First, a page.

Bots bans harvesting of mopane worm
By Mpho Tebele
GABORONE-THE Ministry of Environment, Natural Resources Conservation and Tourism has issued an immediate ban on the harvesting of mopane worm or Imbrassia belina to allow the delicious grub to restock.
The worm is one of the favourite culinary delights across southern Africa mostly in Namibia, Botswana, South Africa, Zimbabwe and Zambia.
The ministry’ spokesperson, Game Garenna, said the sightings of phane as they are known in Botswana have been made in areas where it was harvested during the months of December 2016 and January 2017.
However, the department of forestry and range resources has stopped issuing harvesting permits for mopane worm in such areas.
“Therefore, the public is advised to stop harvesting and return home from harvesting sites immediately,” he said.
According to Garenna, this decision was reached as a conservation measure to allow the mopane worm to pupate or burrow into the ground and become stock for the next season so as to increase the severely depleted numbers of mopane worms in the country.
“The department applauds some harvesters for having been very cooperative in the last harvesting season, though some unsustainable harvesting practices were reported in some areas such as Tsetsebjwe, Molalatau and Mathathane villages (in central Botswana) where harvesters turned out in large numbers,” said Garenna.
He added that the observed bad practices, include cutting down mopane tree branches (mopane worms feed off these branches) as well as harvesting mopane worm, which was escaping or burrowing into the ground to become stock for the next season.
Garenna said this unsustainable harvesting practice is punishable, according to the Agricultural Resources Conservation Act.
On a related issue, the ministry states that subject to provisions of the Agricultural Resources Conservation Act and its associated regulations, any person who wishes to deal in or export any veldt product must obtain a dealer and/or export permit for that product.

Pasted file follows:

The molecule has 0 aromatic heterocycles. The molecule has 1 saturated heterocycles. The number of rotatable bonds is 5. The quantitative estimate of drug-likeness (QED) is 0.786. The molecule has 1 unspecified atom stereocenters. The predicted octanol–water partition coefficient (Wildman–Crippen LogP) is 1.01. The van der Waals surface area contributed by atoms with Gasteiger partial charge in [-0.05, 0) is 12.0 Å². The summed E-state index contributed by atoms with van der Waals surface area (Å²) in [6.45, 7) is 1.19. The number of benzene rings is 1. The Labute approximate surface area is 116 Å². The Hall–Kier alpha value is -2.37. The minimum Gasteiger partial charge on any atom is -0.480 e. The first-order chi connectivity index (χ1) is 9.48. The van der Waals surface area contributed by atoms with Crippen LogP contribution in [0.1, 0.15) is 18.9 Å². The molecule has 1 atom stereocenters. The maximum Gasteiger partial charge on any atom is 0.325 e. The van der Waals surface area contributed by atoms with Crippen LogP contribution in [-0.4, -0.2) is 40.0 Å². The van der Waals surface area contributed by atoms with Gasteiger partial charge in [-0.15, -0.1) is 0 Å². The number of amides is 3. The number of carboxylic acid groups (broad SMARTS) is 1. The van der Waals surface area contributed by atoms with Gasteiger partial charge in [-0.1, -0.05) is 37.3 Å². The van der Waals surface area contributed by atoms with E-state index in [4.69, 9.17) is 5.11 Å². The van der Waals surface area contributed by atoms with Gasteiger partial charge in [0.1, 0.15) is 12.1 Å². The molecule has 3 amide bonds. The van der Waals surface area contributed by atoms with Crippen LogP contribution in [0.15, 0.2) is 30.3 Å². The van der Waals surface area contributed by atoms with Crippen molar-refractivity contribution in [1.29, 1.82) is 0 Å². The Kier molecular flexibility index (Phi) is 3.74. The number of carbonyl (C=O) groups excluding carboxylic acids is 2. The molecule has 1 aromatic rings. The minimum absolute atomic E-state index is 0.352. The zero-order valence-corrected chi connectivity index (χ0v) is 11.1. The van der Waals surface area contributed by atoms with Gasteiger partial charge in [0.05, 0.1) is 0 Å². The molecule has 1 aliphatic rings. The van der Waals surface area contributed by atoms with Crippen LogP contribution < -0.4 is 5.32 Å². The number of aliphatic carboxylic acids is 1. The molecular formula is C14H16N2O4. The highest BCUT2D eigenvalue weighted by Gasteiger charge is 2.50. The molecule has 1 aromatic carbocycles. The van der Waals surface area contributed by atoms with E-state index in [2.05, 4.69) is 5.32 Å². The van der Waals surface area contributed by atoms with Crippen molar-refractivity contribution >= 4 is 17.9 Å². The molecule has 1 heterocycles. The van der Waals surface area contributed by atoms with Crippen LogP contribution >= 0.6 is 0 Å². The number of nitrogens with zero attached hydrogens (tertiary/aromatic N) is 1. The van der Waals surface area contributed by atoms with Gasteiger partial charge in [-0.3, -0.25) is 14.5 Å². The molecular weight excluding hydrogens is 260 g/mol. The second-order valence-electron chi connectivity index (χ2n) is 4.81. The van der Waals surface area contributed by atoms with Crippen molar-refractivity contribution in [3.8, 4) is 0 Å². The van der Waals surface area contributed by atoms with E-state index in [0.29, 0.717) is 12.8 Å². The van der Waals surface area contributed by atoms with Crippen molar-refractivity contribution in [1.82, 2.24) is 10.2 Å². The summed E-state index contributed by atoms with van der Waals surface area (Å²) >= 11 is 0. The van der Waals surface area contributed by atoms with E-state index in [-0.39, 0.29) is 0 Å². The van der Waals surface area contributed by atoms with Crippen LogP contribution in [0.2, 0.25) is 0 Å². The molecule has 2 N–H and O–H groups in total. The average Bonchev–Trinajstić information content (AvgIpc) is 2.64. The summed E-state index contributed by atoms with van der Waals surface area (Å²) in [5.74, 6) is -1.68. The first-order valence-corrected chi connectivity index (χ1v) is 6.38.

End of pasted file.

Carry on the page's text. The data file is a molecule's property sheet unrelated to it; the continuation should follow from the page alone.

Mopane dealers in particular, are also advised that the ministry will continue to issue harvesting, dealers and export permits to facilitate mopane trade both locally and with neighbouring countries.
“Exporters are advised to obtain the appropriate documents and licences for them to trade in different countries as per the requirements for those countries.
“Harvesters are also advised to seek permission from land owners or farms in the event they want to enter their premises for harvesting. Failure to seek that consent is an offence punishable by law,” the ministry said in a statement.
Potential exporters were further advised to contact country embassies to obtain information on licences and/or permits, which will allow them to trade in different neighbouring countries.
Garenna further pointed out that: “Mopane dealers should also note that an export permit is required at export points when mopane is exported, and that issuance of export permits is not affected by the stoppage of issuing of licences.”
Harvesters were further warned to always adhere to regulations and/or conditions stipulated on the export permit.